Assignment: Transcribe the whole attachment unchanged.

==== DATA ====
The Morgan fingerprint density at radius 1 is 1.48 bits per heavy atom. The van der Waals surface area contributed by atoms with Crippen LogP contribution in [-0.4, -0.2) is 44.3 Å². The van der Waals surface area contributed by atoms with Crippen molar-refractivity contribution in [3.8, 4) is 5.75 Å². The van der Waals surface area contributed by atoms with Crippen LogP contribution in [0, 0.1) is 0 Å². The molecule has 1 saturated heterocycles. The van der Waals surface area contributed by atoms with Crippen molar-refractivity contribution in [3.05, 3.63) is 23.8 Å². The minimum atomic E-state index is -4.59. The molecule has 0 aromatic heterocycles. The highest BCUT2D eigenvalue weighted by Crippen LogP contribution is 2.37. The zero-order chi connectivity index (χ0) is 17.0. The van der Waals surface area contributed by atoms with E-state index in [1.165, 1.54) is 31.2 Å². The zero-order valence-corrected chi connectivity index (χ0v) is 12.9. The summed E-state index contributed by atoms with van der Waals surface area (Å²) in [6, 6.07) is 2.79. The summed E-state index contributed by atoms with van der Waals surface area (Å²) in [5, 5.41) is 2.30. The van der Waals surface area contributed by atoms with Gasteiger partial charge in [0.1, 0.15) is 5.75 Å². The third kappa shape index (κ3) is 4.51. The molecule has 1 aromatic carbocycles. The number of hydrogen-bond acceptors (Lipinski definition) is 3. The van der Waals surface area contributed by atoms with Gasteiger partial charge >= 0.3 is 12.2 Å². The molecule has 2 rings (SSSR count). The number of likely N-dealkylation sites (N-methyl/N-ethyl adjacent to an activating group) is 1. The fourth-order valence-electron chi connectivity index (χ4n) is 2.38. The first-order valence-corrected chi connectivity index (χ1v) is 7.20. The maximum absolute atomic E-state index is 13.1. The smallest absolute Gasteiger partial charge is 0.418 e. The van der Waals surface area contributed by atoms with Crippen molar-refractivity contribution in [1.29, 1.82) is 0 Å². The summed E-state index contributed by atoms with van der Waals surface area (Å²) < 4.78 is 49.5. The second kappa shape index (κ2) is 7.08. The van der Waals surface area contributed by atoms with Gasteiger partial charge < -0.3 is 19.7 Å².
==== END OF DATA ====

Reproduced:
The Morgan fingerprint density at radius 1 is 1.48 bits per heavy atom. The van der Waals surface area contributed by atoms with Crippen LogP contribution in [-0.4, -0.2) is 44.3 Å². The van der Waals surface area contributed by atoms with Crippen molar-refractivity contribution in [3.8, 4) is 5.75 Å². The van der Waals surface area contributed by atoms with Crippen LogP contribution in [0, 0.1) is 0 Å². The molecule has 1 saturated heterocycles. The van der Waals surface area contributed by atoms with Crippen molar-refractivity contribution in [3.05, 3.63) is 23.8 Å². The minimum atomic E-state index is -4.59. The molecule has 0 aromatic heterocycles. The highest BCUT2D eigenvalue weighted by Crippen LogP contribution is 2.37. The zero-order chi connectivity index (χ0) is 17.0. The van der Waals surface area contributed by atoms with E-state index in [1.165, 1.54) is 31.2 Å². The zero-order valence-corrected chi connectivity index (χ0v) is 12.9. The summed E-state index contributed by atoms with van der Waals surface area (Å²) in [6, 6.07) is 2.79. The summed E-state index contributed by atoms with van der Waals surface area (Å²) in [5, 5.41) is 2.30. The van der Waals surface area contributed by atoms with Gasteiger partial charge in [0.1, 0.15) is 5.75 Å². The third kappa shape index (κ3) is 4.51. The molecule has 1 aromatic carbocycles. The number of hydrogen-bond acceptors (Lipinski definition) is 3. The van der Waals surface area contributed by atoms with Gasteiger partial charge >= 0.3 is 12.2 Å². The molecule has 2 rings (SSSR count). The number of likely N-dealkylation sites (N-methyl/N-ethyl adjacent to an activating group) is 1. The fourth-order valence-electron chi connectivity index (χ4n) is 2.38. The first-order valence-corrected chi connectivity index (χ1v) is 7.20. The maximum absolute atomic E-state index is 13.1. The smallest absolute Gasteiger partial charge is 0.418 e. The van der Waals surface area contributed by atoms with Crippen molar-refractivity contribution in [1.29, 1.82) is 0 Å². The summed E-state index contributed by atoms with van der Waals surface area (Å²) < 4.78 is 49.5. The second kappa shape index (κ2) is 7.08. The van der Waals surface area contributed by atoms with Gasteiger partial charge < -0.3 is 19.7 Å².